Images of official OpenELEC builds


When I first created an automated build system for OpenELEC I had two reasons:

  1. Official releases from the OpenELEC team were infrequent
  2. There were no official SD card images (just .bz2 release bundles)

Looking now at I don’t think point 1 is true any more. I’m going to keep my own system going for the time being, but in parallel I’ll try to provide images based on the official builds. I will also continue to provide release bundles with media_build for those using DVB receivers that aren’t properly supported with existing drivers.

14 Responses to “Images of official OpenELEC builds”

  1. 1 Jaanus Rõõmus

    Seems like wifi module broke with OpenELEC kernel update (rtl8192*).

    • I saw some issues with DVB drivers not compiling properly due to dependencies not being straight in the make files. I fixed this by deleting the build directory on my build server (so that modules would be compiled against the right kernel headers). Have you tested the latest build (r12088 at time of writing)?

  2. 3 Wayne Si

    Hi Chris, first of all thank a lot for your builds which are very handy and reliable. May I ask if it’s possible to include node.js into the build? There is a GitHub repos at where the scripts/image is sightly modified to make and install an extra packages/lang/node. I copied those to the official OpenELEC clone and tried to do the cross-compiling by myself. But after 4 whole-days of trouble-shooting on my Ubuntu 12.10 (I’m a total beginner to Linux BTW), I failed at the step of building node.js because of the classic issue that Python 2.7.3 can’t import bz2 module (it’s lying). I tried all sorts of solution on the StackOverflow but no luck. Could you please help? Thanks a lot.

  3. 4 Dmitri

    Hi, do you have plans to provide Raspberry Pi OpenELEC 3.0 Builds, so far (Beta 1) – 2.95.1?
    Thank you.

  4. 7 Dmitri

    Just out of curiosity (and apologies if this has been previously explained elsewhere), what is the difference between:

    • In principle there should be no difference, as both builds originate from the same git source. In practice I expect that there are subtle variations that mean the files aren’t exactly the same.

  5. 9 Tim

    Thanks Chris for the builds and for hosting ’em – I make use of them daily !!

    A humble request – would it be possible to include a changelog file which notes what has changed in the various builds ? I am having a VERY tough time knowing what has changed within XMBC and/or openELEC to get a sense of what to expect. I’m currently blindly downloading an image to see what’s within – if there is a method by which a changelog can be extracted or deciphered, by all means let me know.

    BTW: how the release number (r12617 for instance) relates to the GitHub hex tag ? Is there a way to see what has changed, in GitHub, between r12606 and r12617 ?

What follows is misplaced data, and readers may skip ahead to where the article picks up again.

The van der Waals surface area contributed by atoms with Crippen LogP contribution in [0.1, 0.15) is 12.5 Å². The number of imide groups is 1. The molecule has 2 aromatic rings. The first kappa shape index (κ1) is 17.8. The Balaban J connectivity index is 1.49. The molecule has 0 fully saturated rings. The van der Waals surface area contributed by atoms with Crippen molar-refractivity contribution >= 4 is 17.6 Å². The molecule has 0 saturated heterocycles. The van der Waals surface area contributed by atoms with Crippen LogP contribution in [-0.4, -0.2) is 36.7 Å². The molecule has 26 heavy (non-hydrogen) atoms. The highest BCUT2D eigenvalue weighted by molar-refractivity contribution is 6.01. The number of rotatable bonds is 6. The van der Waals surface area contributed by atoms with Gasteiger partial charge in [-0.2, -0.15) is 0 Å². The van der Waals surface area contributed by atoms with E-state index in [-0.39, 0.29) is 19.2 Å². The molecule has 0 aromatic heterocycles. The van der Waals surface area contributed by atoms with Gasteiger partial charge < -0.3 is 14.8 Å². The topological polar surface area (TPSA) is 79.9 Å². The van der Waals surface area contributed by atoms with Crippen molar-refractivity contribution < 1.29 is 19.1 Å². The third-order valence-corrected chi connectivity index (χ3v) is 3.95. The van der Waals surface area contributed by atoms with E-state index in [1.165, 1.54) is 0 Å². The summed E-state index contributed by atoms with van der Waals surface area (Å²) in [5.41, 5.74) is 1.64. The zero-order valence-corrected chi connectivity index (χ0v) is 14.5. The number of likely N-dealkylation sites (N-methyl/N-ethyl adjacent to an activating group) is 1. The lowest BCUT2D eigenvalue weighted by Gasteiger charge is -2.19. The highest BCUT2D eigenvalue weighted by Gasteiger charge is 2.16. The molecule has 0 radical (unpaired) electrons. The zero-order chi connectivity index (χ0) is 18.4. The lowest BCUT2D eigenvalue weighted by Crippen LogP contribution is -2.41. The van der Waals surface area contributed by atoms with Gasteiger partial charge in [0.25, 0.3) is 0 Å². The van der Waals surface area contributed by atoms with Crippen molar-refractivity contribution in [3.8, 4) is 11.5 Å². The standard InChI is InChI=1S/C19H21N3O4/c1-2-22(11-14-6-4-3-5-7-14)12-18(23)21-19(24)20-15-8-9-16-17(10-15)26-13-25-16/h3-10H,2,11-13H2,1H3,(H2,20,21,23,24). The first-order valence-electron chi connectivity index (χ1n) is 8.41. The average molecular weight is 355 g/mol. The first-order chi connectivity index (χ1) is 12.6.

• I don’t keep a change log, as it’s all in the GitHub commit history. I see the problem though in relating release numbers to that history, and I don’t have an easy fix for that. Personally I subscribe to the commit RSS, so I have an idea what will be in a new release when I download it.

  6. First of all, thank you for a great service :)
    Second, Why do the official builds only go to build 12577, when you have (as of today) a build 12823 in the OpenELEC folder?

    I have a script that doesn’t update to the newer builds as it is now. Should I just change the script to look in the parent folder? Or is that not recommended? :)

    • There haven’t been any official dev builds since they started doing the beta/RC cycle for OpenELEC 3.0.

      I’ve yet to figure out the alignment between the various beta/RC builds and the numbering for dev builds, but it’s possible to get a good approximation by looking at the release date.

  7. 13 Tim

    Chris, thanks as usual for hosting, replying and your help in general.

    I’m still having a tough time figuring out how to pull (ie. download) something from GitHub that relates to say release ‘r12913’. Where did this 12913 number come from and how do I relate it back to the github repository/history.

    So say in 10 days from now I want to download the source code that constituted r12913, how do I go about downloading that source from github ? Which commands (linux command-line please) should I use ?

    I believe you had noted that the ‘rXXXX’ numbers don’t relate to the commit hex figures in gitHub (which is SUPER confusing to say the least) and that one should rely on dates – noted. How do I pull something down that is from 10 or 20 days ago so that I can do what is noted above. Does git offer a ‘date’ option or similar or do I have to reply to the hashes ?

    I’m not too familiar with git (will be reading its help files/docs shortly) but I am VERY familiar with CVS/SVN.

    Sorry if I seem confused… cause I am :-)


    • There’s a thread on the OpenELEC forum that explains a little more what’s going on.

      Also, when you ssh into a dev build it gives you the git hash e.g.:

      OpenELEC Version: devel-20130113154303-r12914
      OpenELEC git: fe18e7920a8388b178ff194b4705881a2bd7f66f

      Which corresponds to this commit

      I’m no git expert, though I have had cause in the past to use cherry-pick in order to grab a specific commit. This guide to git does a reasonable job of explaining how to time travel.

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